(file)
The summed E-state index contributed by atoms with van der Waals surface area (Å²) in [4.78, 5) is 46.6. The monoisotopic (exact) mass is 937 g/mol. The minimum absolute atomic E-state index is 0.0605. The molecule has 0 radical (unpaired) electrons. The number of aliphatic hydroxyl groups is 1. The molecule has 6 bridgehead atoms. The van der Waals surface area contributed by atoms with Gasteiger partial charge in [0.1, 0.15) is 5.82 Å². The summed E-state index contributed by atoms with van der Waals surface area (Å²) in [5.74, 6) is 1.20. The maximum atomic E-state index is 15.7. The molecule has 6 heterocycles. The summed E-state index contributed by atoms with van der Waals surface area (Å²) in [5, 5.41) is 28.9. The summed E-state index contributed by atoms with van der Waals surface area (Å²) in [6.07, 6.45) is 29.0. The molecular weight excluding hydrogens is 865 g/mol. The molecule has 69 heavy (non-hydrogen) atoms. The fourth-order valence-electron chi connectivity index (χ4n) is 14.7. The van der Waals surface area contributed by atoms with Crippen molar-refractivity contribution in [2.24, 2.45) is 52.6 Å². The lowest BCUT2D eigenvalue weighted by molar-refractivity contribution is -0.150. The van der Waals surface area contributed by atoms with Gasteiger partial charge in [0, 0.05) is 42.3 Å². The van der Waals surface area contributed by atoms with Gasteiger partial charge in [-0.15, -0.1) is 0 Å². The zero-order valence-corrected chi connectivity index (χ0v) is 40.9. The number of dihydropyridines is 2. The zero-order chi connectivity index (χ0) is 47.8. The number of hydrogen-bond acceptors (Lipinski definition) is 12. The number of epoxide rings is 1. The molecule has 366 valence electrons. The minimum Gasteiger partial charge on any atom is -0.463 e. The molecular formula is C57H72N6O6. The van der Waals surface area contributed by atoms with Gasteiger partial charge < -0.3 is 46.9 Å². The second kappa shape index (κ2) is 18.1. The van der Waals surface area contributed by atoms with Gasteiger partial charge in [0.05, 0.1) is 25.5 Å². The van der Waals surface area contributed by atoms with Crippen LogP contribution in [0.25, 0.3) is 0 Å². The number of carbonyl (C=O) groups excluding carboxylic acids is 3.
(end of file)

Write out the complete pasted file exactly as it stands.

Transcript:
The summed E-state index contributed by atoms with van der Waals surface area (Å²) in [4.78, 5) is 46.6. The monoisotopic (exact) mass is 937 g/mol. The minimum absolute atomic E-state index is 0.0605. The molecule has 0 radical (unpaired) electrons. The number of aliphatic hydroxyl groups is 1. The molecule has 6 bridgehead atoms. The van der Waals surface area contributed by atoms with Gasteiger partial charge in [0.1, 0.15) is 5.82 Å². The summed E-state index contributed by atoms with van der Waals surface area (Å²) in [5.74, 6) is 1.20. The maximum atomic E-state index is 15.7. The molecule has 6 heterocycles. The summed E-state index contributed by atoms with van der Waals surface area (Å²) in [5, 5.41) is 28.9. The summed E-state index contributed by atoms with van der Waals surface area (Å²) in [6.07, 6.45) is 29.0. The molecular weight excluding hydrogens is 865 g/mol. The molecule has 69 heavy (non-hydrogen) atoms. The fourth-order valence-electron chi connectivity index (χ4n) is 14.7. The van der Waals surface area contributed by atoms with Crippen molar-refractivity contribution in [2.24, 2.45) is 52.6 Å². The lowest BCUT2D eigenvalue weighted by molar-refractivity contribution is -0.150. The van der Waals surface area contributed by atoms with Gasteiger partial charge in [0, 0.05) is 42.3 Å². The van der Waals surface area contributed by atoms with Gasteiger partial charge in [-0.15, -0.1) is 0 Å². The zero-order valence-corrected chi connectivity index (χ0v) is 40.9. The number of dihydropyridines is 2. The zero-order chi connectivity index (χ0) is 47.8. The number of hydrogen-bond acceptors (Lipinski definition) is 12. The number of epoxide rings is 1. The molecule has 366 valence electrons. The minimum Gasteiger partial charge on any atom is -0.463 e. The molecular formula is C57H72N6O6. The van der Waals surface area contributed by atoms with Gasteiger partial charge < -0.3 is 46.9 Å². The second kappa shape index (κ2) is 18.1. The van der Waals surface area contributed by atoms with Gasteiger partial charge in [0.05, 0.1) is 25.5 Å². The van der Waals surface area contributed by atoms with Crippen LogP contribution in [0.25, 0.3) is 0 Å². The number of carbonyl (C=O) groups excluding carboxylic acids is 3.